California builder David Bohler sees the process of creating a home differently from most other builders.
BOHLER BUILDERS GROUP has experienced much more than its five minutes of fame.
The company spent years working for ABC’s Extreme Makeover: Home Edition until the 2013 season and followed that up with NBC’s American Dream Builder in 2014. Owner David Bohler and his team now are working on a series for Fox, Home Free, similar to American Dream Builders but for couples and set to air July 22. Host of the show is Mike Holmes from HGTV’s Holmes on Homes.
Bohler Builders will be remodeling eight houses in Atlanta for the show, and the winning couple lands a new home. Aside
from all the work on screen, Bohler Builders serves the residential market in California’s Los Angeles, Orange and San Bernardino counties, working heavily in remodeling for those space-challenged communities.
“One thing Extreme Makeover: Home Edition has taught me in my years there is that anything is possible,” Bohler says.
“We can figure this out and break this project down into pieces we understand and tackle it from there. You can’t get overwhelmed by the scope of something or the timeframe that you have, or don’t have.”
A project Bohler says is near to his heart from the show was one in Joplin, Missouri, months after a tornado ruined homes in the community. With a coalition of 20 builders, Bohler Builders oversaw the construction of seven houses in seven days.
“That was an awesome thing to be part of,” Bohler says. “It was definitely the highlight of my career, the fact that we were able to build seven houses in seven days and the camaraderie and the love that was put into the project.”
Breaking into the Business
Bohler grew up around construction, with a father who did commercial construction and a mom who was an interior
designer. His two older brothers also worked in the trades, and he got his start in Southern California’s residential construction industry in 2003.
“I always kind of knew I’d work in construction in some way,” he says. “I felt like I was good at it. I saw myself in the construction world, both in the design side and the build side. I always knew that would be the road I would travel down.”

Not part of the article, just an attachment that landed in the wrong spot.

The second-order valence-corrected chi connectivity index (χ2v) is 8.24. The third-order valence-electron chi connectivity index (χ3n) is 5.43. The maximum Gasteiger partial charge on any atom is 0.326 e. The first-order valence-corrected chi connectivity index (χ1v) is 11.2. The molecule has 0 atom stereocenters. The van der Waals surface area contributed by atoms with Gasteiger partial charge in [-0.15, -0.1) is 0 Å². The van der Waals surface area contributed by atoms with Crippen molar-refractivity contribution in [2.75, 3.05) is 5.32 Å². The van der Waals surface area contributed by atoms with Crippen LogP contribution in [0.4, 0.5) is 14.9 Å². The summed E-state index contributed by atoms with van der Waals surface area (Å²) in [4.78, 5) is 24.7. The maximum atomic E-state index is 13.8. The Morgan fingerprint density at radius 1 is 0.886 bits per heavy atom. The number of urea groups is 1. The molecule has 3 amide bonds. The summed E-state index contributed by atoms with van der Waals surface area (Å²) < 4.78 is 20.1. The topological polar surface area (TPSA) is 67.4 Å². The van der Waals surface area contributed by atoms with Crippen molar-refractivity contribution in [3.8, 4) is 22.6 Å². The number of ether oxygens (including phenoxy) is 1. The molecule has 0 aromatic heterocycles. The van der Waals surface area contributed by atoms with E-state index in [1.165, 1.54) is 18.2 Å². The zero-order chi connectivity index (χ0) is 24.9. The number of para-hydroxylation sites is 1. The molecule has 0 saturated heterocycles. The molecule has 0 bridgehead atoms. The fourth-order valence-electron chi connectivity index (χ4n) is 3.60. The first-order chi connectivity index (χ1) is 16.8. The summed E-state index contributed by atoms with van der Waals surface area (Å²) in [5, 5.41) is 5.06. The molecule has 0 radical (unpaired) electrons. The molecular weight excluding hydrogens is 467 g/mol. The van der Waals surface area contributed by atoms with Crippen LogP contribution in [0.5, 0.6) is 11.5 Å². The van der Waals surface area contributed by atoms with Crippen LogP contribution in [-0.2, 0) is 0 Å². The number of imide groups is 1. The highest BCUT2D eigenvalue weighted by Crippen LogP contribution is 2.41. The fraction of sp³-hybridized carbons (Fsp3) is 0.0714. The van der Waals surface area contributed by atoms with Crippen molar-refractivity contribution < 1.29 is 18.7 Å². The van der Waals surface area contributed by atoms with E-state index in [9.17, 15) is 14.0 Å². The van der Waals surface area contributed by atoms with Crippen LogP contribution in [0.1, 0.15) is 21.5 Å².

He still finds building a rewarding challenge.
“Taking on challenging projects is one thing that sets us apart from others,” he says. “We’ve done everything from installing the side of an airplane into a home to creating a dirt bike track in a backyard.”
That diversity blossomed with his entry to hit TV.
Bohler first volunteered on Extreme Makeover: Home Edition in 2006 and was called back a year later to interview for a project manager role.
Producers said they needed someone who could stay involved and likes to work.
“I met both of those criteria,” Bohler says.
The show called back two hours after his interview and ask if he could fly to Alaska in two days to shoot. He did it.
“It was the best decision we ever made,” Bohler says.
His wife ended up working on the show and traveling with him, and the team built houses in 48 states.
“It was just amazing to meet elite builders all over the nation and just to soak up their knowledge and be part of their
team,” Bohler says. “It was a great experience overall. I’ve taken a lot of what I’ve learned and applied it to my day-to-day business. Aside from that, there was the overwhelming, heartfelt side of that show of the community coming together to take on a project and build a house for someone they didn’t even know. The construction side was a bonus.”
The work also gave Bohler and his team a deeper sense of what “home” really means, and that’s an ideal that carries through in their work with families in the region.
“Our goal is to make that client happy from start to finish,” Bohler says. “We want this to be an enjoyable process.”
The company offers some commercial work, as well as special projects, and about 40 percent of Bohler’s work is in residential.
The rest is still television work, building sets or building for remodeling and building-centric shows. So far, the company has worked with a number of different on-screen projects, such as PG & E’s Energy House Calls, FX’s Kitchen Nightmares and Spike TV’s Bar Rescue.
That background has prepared Bohler to take on projects others might shy away from, he says. In 2012, the team said
yes to Kareem Abdul-Jabbar’s Skyhook Foundation, which commissioned them to design and build Jabbar’s interactive traveling memorabilia showcase at the Staples Center. The catch was, they only had five weeks’ notice.
“We had to come up with the design, work with the location, plan the build out and curate the whole thing within that five weeks,” Bohler says. “We were able to provide a solution to that client that most people wouldn’t be able to do.”
That television success has meant a boost not just to the company but to the trusted partners who work with him.
“My team has the commitment not only to the brand but also to our clients,” Bohler says. “They treat our clients as I would treat them and want them to be as happy with our work as I would want them to be. That’s something about our team that I’m really proud of.”